This post is the third in a series produced for a Harvard Kennedy School field class on innovation in government. Our team is working with the U.S. Department of Veterans Affairs (VA) to improve services for family caregivers.
"But don't forget the Alexa!" Matt repeated, exasperated at our efforts. Holding a purple sticker, his hand waved over a table chock-full of papers and contraptions, including mock-ups of training videos, calendars, forums, and even "Berto," an adorable, smart drug-dispensing robot.
It was a Tuesday night at Harvard's Science Center when our team reconvened after spring break to begin finding the best answer for our guiding question:
How can we better support family caregivers, particularly through digital tools and services?
Equipped with this mission and the insights gained from speaking with more than 20 caregivers, we left for spring break with a commitment to developing at least ten ideas each of how to address this question. We returned ready to discuss the different solutions we had brainstormed and developed into real-life examples through cardboard cutouts and mock iPhone screens.
Our team produced 42 distinct, yet interconnected ideas and from there, Kate led us through rounds of voting, each more difficult than the last. We voted according to how completely each idea would solve the issues we heard caregivers express. It was clear each of us had chosen to tackle slightly different problems facing the caregiver community so we ended up spending a good deal of time discussing how ideas should be combined.
We ultimately agreed on three main ideas, each taking a different path towards resolving the conflicts and concerns caregivers had shared with our team:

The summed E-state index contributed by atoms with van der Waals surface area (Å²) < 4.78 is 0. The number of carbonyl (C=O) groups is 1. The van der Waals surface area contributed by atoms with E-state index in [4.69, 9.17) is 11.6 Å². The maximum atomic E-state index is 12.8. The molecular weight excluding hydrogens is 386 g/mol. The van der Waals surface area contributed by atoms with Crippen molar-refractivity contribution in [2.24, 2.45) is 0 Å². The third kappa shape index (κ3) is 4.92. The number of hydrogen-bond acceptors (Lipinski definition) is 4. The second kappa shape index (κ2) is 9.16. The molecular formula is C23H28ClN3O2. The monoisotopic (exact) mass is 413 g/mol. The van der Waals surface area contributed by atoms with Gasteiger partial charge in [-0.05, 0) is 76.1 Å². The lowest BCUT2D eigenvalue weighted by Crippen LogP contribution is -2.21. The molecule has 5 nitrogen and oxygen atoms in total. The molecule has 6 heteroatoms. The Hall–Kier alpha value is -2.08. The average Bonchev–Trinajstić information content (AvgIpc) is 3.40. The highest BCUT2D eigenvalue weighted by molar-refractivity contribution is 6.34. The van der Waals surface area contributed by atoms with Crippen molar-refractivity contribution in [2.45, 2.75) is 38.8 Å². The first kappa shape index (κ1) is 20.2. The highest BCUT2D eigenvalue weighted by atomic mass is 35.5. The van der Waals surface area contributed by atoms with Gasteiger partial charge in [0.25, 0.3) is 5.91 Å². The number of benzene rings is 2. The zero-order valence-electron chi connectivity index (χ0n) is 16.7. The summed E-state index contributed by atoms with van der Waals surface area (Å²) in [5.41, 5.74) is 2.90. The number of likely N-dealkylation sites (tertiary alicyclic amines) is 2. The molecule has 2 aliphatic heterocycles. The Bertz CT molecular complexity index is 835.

1. Caregiver Forum
We've found that caregivers often learn the most from one another. Their unique situation makes it difficult for civilians to sympathize and provide adequate guidance. To meet this need, we've sketched out a website where caregivers can easily connect to one another according to location or other filtered categories such as branch of service, era of conflict, etc. If a caregiver is simply searching for a listening ear, he or she could easily find another caregiver to turn to, and if they seek information about navigating VA, they could join a chatroom tackling those issues. It would also provide training videos and links offering help on anything from financial planning to respite care.
2. caregiving.vets.gov Website
This webpage, part of the larger vets.gov, would personalize resources for the caregiver according the caregiver’s answers to a few questions about their lifestyle. After all, a caregiver living in rural Missouri has different needs and resources available than a caregiver living in New York City.
3. Caregiving Coordinator Administrator
Our final idea includes a centralized application that allows caregiver coordinators (the VA social workers and professionals who help caregivers navigate the health system) to easily access information about caregivers in their local area and hopefully provide quicker and more effective support. Any needs from a caregiver could be quickly delegated and answered by the coordinator through the use of the app.
We look forward to working with VA to narrow down our three prototypes to one final idea that we can test with caregivers.
Dani Cinali, Brandon Lee, Amelia Sampat, Katherine Spies and Matthew Spector